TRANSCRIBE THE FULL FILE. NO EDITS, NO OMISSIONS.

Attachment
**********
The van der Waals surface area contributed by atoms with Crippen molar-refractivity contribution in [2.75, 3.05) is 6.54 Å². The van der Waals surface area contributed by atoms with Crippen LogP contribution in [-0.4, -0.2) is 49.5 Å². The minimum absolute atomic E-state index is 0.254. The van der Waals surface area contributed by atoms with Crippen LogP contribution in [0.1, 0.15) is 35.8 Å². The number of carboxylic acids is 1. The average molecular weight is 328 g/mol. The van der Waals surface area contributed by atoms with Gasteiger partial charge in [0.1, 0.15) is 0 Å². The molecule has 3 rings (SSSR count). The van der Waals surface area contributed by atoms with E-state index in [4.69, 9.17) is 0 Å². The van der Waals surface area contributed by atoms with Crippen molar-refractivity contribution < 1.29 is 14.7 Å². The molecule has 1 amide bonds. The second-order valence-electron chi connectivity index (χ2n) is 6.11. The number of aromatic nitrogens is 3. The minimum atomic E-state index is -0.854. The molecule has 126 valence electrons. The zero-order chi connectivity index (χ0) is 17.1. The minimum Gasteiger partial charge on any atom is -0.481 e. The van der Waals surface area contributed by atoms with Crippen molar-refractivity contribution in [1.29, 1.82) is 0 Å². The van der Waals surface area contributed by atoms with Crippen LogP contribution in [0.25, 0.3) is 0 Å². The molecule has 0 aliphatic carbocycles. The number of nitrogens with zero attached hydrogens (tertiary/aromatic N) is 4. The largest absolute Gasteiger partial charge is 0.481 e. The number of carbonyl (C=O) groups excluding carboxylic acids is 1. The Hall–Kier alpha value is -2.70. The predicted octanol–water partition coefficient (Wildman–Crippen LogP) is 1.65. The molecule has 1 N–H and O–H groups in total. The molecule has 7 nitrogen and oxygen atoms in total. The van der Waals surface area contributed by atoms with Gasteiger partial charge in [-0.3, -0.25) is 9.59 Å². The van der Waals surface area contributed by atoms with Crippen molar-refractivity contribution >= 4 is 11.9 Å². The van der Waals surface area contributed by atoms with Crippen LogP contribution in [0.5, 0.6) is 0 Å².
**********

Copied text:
The van der Waals surface area contributed by atoms with Crippen molar-refractivity contribution in [2.75, 3.05) is 6.54 Å². The van der Waals surface area contributed by atoms with Crippen LogP contribution in [-0.4, -0.2) is 49.5 Å². The minimum absolute atomic E-state index is 0.254. The van der Waals surface area contributed by atoms with Crippen LogP contribution in [0.1, 0.15) is 35.8 Å². The number of carboxylic acids is 1. The average molecular weight is 328 g/mol. The van der Waals surface area contributed by atoms with Gasteiger partial charge in [0.1, 0.15) is 0 Å². The molecule has 3 rings (SSSR count). The van der Waals surface area contributed by atoms with E-state index in [4.69, 9.17) is 0 Å². The van der Waals surface area contributed by atoms with Crippen molar-refractivity contribution < 1.29 is 14.7 Å². The molecule has 1 amide bonds. The second-order valence-electron chi connectivity index (χ2n) is 6.11. The number of aromatic nitrogens is 3. The minimum atomic E-state index is -0.854. The molecule has 126 valence electrons. The zero-order chi connectivity index (χ0) is 17.1. The minimum Gasteiger partial charge on any atom is -0.481 e. The van der Waals surface area contributed by atoms with Crippen molar-refractivity contribution in [1.29, 1.82) is 0 Å². The van der Waals surface area contributed by atoms with Crippen LogP contribution in [0.25, 0.3) is 0 Å². The molecule has 0 aliphatic carbocycles. The number of nitrogens with zero attached hydrogens (tertiary/aromatic N) is 4. The largest absolute Gasteiger partial charge is 0.481 e. The number of carbonyl (C=O) groups excluding carboxylic acids is 1. The Hall–Kier alpha value is -2.70. The predicted octanol–water partition coefficient (Wildman–Crippen LogP) is 1.65. The molecule has 1 N–H and O–H groups in total. The molecule has 7 nitrogen and oxygen atoms in total. The van der Waals surface area contributed by atoms with Gasteiger partial charge in [-0.3, -0.25) is 9.59 Å². The van der Waals surface area contributed by atoms with Crippen molar-refractivity contribution >= 4 is 11.9 Å². The van der Waals surface area contributed by atoms with Crippen LogP contribution in [0.5, 0.6) is 0 Å².